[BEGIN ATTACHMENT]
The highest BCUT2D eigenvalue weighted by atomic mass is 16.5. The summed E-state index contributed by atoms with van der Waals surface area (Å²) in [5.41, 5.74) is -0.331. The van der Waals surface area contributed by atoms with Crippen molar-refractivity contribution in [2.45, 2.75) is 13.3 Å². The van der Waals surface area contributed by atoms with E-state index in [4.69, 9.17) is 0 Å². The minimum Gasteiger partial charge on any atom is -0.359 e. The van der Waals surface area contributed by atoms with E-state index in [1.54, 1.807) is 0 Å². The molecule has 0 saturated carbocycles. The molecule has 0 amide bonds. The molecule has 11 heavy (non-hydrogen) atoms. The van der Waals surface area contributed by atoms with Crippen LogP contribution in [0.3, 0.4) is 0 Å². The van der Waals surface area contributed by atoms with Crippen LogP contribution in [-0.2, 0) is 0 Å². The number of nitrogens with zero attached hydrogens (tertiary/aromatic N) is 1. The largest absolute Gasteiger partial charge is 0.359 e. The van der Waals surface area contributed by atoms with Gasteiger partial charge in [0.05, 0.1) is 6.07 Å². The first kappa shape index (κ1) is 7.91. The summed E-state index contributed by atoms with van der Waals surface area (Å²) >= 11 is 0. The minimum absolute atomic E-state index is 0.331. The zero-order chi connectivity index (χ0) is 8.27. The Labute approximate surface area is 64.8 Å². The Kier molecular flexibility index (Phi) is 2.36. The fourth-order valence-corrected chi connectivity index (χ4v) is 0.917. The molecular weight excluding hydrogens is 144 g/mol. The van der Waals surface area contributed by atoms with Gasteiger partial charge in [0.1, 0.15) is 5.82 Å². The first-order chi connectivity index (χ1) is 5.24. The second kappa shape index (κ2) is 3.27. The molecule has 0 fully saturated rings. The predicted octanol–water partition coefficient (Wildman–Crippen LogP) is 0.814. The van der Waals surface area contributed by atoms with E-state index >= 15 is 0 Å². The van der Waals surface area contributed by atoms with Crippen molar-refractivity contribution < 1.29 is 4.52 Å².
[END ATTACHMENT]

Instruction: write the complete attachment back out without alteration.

The highest BCUT2D eigenvalue weighted by atomic mass is 16.5. The summed E-state index contributed by atoms with van der Waals surface area (Å²) in [5.41, 5.74) is -0.331. The van der Waals surface area contributed by atoms with Crippen molar-refractivity contribution in [2.45, 2.75) is 13.3 Å². The van der Waals surface area contributed by atoms with E-state index in [4.69, 9.17) is 0 Å². The minimum Gasteiger partial charge on any atom is -0.359 e. The van der Waals surface area contributed by atoms with E-state index in [1.54, 1.807) is 0 Å². The molecule has 0 saturated carbocycles. The molecule has 0 amide bonds. The molecule has 11 heavy (non-hydrogen) atoms. The van der Waals surface area contributed by atoms with Crippen LogP contribution in [0.3, 0.4) is 0 Å². The van der Waals surface area contributed by atoms with Crippen LogP contribution in [-0.2, 0) is 0 Å². The number of nitrogens with zero attached hydrogens (tertiary/aromatic N) is 1. The largest absolute Gasteiger partial charge is 0.359 e. The van der Waals surface area contributed by atoms with Gasteiger partial charge in [0.05, 0.1) is 6.07 Å². The first kappa shape index (κ1) is 7.91. The summed E-state index contributed by atoms with van der Waals surface area (Å²) >= 11 is 0. The minimum absolute atomic E-state index is 0.331. The zero-order chi connectivity index (χ0) is 8.27. The Labute approximate surface area is 64.8 Å². The Kier molecular flexibility index (Phi) is 2.36. The fourth-order valence-corrected chi connectivity index (χ4v) is 0.917. The molecular weight excluding hydrogens is 144 g/mol. The van der Waals surface area contributed by atoms with Gasteiger partial charge in [0.1, 0.15) is 5.82 Å². The first-order chi connectivity index (χ1) is 5.24. The second kappa shape index (κ2) is 3.27. The molecule has 0 fully saturated rings. The predicted octanol–water partition coefficient (Wildman–Crippen LogP) is 0.814. The van der Waals surface area contributed by atoms with E-state index >= 15 is 0 Å². The van der Waals surface area contributed by atoms with Crippen molar-refractivity contribution < 1.29 is 4.52 Å².